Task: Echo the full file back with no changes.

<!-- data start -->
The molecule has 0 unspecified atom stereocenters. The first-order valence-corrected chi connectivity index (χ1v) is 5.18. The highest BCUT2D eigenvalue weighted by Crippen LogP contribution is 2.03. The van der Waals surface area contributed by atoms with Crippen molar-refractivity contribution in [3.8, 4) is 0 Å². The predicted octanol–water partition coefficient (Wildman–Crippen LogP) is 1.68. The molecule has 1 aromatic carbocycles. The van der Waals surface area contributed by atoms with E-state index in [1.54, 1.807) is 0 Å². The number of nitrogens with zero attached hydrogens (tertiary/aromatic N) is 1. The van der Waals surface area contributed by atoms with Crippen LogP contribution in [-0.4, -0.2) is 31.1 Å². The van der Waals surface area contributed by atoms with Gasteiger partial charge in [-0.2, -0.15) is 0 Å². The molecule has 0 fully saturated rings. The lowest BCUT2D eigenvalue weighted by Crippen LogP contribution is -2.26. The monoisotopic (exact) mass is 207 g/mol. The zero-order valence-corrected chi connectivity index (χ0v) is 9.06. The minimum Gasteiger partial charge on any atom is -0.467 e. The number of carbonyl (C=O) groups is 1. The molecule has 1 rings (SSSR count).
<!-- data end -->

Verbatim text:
The molecule has 0 unspecified atom stereocenters. The first-order valence-corrected chi connectivity index (χ1v) is 5.18. The highest BCUT2D eigenvalue weighted by Crippen LogP contribution is 2.03. The van der Waals surface area contributed by atoms with Crippen molar-refractivity contribution in [3.8, 4) is 0 Å². The predicted octanol–water partition coefficient (Wildman–Crippen LogP) is 1.68. The molecule has 1 aromatic carbocycles. The van der Waals surface area contributed by atoms with E-state index in [1.54, 1.807) is 0 Å². The number of nitrogens with zero attached hydrogens (tertiary/aromatic N) is 1. The van der Waals surface area contributed by atoms with Crippen LogP contribution in [-0.4, -0.2) is 31.1 Å². The van der Waals surface area contributed by atoms with Gasteiger partial charge in [-0.2, -0.15) is 0 Å². The molecule has 0 fully saturated rings. The lowest BCUT2D eigenvalue weighted by Crippen LogP contribution is -2.26. The monoisotopic (exact) mass is 207 g/mol. The zero-order valence-corrected chi connectivity index (χ0v) is 9.06. The minimum Gasteiger partial charge on any atom is -0.467 e. The number of carbonyl (C=O) groups is 1. The molecule has 1 rings (SSSR count).